Temperature check

Aruna Chandrasekhar on how climate activism has kept going in a time of isolation.

Where we would have been: Fridays for Future activists leave placards outside the Reichstag in Berlin,
Germany, as an alternative climate protest. Kay Nietfeld/DPA/Alamy Live News

Covid-19 has exposed the cracks in the system that climate activists have warned of for years. A spiky pathogen has made us more aware of just how connected we are in a globalized world.

The pandemic has also thrown a spanner in the global climate protest movement that had been gathering critical momentum.

‘We listen to the science, and right now the science says that mass gatherings will cause harm. But that won’t stop us striking,’ Greta Thunberg said on Twitter in March. #FridaysForFuture has gone online, but youth-led climate action in times of coronavirus is not stopping at just a hashtag. In April, over 230,000 took part in a digital school strike livestream and activists in Berlin circumvented Covid-19 restrictions by laying thousands of placards outside the German parliament – a demonstration without the people.

On 4 May, Thunberg and 15 other children urged the UN to hear a legal claim against Argentina, Brazil, France, Germany and Turkey, who they say are violating their commitments under the Convention on the Rights of the Child by failing to curb emissions.

Conversely, it can feel like everyone has joined the school strikers, as we watch states of all shapes and economic might fail humanity. Suddenly, as jobs vanish overnight, ideas such as a universal basic income, less polluted cities and a Green New Deal seem less far-fetched than ever before. This alongside a drop in emissions. Will any of these things survive beyond the Covid-19 lockdown? Will this be the tipping point that turns us all into climate activists, conscious of the boundaries that endless growth has breached?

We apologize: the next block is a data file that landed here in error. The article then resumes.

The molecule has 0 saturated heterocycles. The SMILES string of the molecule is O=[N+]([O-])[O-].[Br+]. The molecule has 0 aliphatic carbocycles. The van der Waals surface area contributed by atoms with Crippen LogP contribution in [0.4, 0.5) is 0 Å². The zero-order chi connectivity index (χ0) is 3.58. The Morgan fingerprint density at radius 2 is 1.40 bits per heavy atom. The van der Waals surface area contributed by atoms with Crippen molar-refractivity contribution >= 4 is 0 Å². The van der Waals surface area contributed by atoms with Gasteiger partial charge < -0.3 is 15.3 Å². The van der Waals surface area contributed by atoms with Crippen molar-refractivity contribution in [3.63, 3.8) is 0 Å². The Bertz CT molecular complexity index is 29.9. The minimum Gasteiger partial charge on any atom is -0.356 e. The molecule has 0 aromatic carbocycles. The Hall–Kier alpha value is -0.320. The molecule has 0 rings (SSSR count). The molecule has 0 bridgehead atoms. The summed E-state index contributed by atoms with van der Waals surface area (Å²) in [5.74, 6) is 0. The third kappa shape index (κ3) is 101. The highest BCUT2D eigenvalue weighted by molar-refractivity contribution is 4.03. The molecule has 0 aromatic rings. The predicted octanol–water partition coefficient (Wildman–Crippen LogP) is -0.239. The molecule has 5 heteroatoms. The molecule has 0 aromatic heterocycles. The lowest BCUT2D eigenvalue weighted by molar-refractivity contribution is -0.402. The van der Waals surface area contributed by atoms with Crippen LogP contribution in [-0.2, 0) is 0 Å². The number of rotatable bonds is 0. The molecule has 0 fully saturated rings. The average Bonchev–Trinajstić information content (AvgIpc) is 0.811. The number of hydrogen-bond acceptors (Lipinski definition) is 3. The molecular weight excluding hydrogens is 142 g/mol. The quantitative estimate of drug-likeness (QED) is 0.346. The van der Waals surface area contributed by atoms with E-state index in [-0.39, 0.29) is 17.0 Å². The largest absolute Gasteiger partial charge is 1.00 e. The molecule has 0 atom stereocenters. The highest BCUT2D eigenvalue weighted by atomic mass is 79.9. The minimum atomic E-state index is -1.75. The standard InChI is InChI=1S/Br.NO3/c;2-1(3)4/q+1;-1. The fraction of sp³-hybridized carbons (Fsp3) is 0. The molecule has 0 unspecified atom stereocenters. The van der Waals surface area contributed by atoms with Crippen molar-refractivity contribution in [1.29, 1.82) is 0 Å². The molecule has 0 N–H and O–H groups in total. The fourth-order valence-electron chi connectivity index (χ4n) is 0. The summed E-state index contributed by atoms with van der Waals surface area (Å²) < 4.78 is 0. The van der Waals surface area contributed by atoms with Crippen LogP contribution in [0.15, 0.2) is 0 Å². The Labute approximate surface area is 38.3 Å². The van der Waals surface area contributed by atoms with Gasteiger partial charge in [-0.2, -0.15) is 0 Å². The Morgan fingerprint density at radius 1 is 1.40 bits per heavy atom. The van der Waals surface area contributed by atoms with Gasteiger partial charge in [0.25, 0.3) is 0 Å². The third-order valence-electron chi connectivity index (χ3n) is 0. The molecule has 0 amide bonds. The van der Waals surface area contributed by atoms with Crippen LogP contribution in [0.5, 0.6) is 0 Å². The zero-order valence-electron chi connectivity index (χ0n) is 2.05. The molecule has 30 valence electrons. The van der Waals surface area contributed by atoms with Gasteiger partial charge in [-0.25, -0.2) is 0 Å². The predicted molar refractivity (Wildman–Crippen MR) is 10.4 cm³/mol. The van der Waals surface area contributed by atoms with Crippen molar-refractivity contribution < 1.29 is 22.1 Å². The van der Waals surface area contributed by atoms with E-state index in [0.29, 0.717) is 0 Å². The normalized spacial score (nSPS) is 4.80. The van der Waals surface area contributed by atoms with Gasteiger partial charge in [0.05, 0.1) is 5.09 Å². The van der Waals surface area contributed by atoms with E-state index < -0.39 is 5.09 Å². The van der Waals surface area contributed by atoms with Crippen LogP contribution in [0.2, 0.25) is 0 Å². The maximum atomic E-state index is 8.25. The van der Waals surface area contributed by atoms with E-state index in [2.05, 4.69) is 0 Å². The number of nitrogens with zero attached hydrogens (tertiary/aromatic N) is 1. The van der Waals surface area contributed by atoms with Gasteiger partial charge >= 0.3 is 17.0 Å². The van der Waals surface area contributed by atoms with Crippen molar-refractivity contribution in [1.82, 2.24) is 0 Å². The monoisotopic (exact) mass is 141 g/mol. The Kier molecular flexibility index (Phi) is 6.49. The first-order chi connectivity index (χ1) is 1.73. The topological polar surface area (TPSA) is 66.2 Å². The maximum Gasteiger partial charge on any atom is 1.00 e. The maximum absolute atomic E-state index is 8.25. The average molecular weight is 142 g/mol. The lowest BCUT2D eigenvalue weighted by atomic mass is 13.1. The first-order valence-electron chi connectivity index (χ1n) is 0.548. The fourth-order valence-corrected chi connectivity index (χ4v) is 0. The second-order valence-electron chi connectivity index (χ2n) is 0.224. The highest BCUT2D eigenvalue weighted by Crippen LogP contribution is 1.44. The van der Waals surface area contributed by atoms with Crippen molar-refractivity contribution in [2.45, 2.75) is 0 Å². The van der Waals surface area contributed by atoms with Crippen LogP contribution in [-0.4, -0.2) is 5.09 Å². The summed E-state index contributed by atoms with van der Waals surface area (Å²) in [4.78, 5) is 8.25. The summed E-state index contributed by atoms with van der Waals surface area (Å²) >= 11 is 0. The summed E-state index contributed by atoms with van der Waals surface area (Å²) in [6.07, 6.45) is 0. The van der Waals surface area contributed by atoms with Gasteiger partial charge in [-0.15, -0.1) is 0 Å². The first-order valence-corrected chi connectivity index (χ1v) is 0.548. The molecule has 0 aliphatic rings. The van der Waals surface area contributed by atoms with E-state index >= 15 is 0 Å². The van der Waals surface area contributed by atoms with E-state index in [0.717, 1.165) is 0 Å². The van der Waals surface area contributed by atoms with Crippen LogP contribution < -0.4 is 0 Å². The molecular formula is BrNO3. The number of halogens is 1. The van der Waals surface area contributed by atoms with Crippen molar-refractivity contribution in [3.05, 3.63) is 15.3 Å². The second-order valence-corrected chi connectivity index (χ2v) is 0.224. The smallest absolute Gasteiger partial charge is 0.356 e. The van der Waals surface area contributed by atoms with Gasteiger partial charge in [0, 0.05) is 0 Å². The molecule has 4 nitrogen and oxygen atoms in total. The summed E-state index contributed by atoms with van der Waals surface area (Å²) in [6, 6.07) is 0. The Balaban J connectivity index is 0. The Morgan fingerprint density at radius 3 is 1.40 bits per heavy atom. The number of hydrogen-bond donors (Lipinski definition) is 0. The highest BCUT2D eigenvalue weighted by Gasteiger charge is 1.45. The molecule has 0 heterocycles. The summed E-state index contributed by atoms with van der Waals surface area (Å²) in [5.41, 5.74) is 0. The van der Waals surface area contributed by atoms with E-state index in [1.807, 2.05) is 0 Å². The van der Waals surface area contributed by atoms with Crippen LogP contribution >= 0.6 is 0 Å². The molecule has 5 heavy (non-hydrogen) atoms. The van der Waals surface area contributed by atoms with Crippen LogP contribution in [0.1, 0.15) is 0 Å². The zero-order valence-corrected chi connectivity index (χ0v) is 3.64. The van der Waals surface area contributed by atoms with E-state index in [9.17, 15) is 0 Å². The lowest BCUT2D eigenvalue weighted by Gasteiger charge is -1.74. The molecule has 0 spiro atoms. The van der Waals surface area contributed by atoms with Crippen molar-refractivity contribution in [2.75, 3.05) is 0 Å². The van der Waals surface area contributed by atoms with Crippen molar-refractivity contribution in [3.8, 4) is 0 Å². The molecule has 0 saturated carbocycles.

For Rinchin, a filmmaker and organizer in Central India’s coal belt, pausing her activism is not an option. In late April, the indigenous communities she worked with won a historic victory when India’s National Green Tribunal ruled for the first time that coal companies would have to pay damages to them for harming their environment and health.

‘Because people’s lungs have been compromised over generations with air pollution, the number of comorbidities will rise,’ she tells me from the city of Bhopal, where people affected by the 1984 gas tragedy were among the first to die from Covid-19.

Amid India’s cruel lockdown, Rinchin, and many like her, are hauling sacks of supplies to feed thousands of migrant industrial workers who had laboured in polluting industries when they set off on foot to make their way back home, hundreds of miles away. ‘People from across all movements are coming forward – going to courts, volunteers are out on the road handing out relief. But the government is still arresting activists, still going after dissidents.’

‘The reality for any social movement is in helping their communities and we don’t understand that enough in the “developed world”,’ says Nathan Thanki from Demand Climate Justice, talking to me from London.

Even during a lockdown, corporations the world over are being made exempt from restrictions and people are being pushed back to work, without enough health and safety measures to prevent horrific accidents. Nations that have been criticized for their handling of the Covid-19 crisis are busy expanding their fossil-fuel footprint and arresting environmental activists. Countries that can barely afford PPE for doctors are bailing out aviation and oil companies.

If there’s one thing that isolation has taught us, it is the value of community, of kindness, care and collective action. In the brave new world that lies beyond our cocoons, let’s hope it endures, as storms and heatwaves come closer to our doors.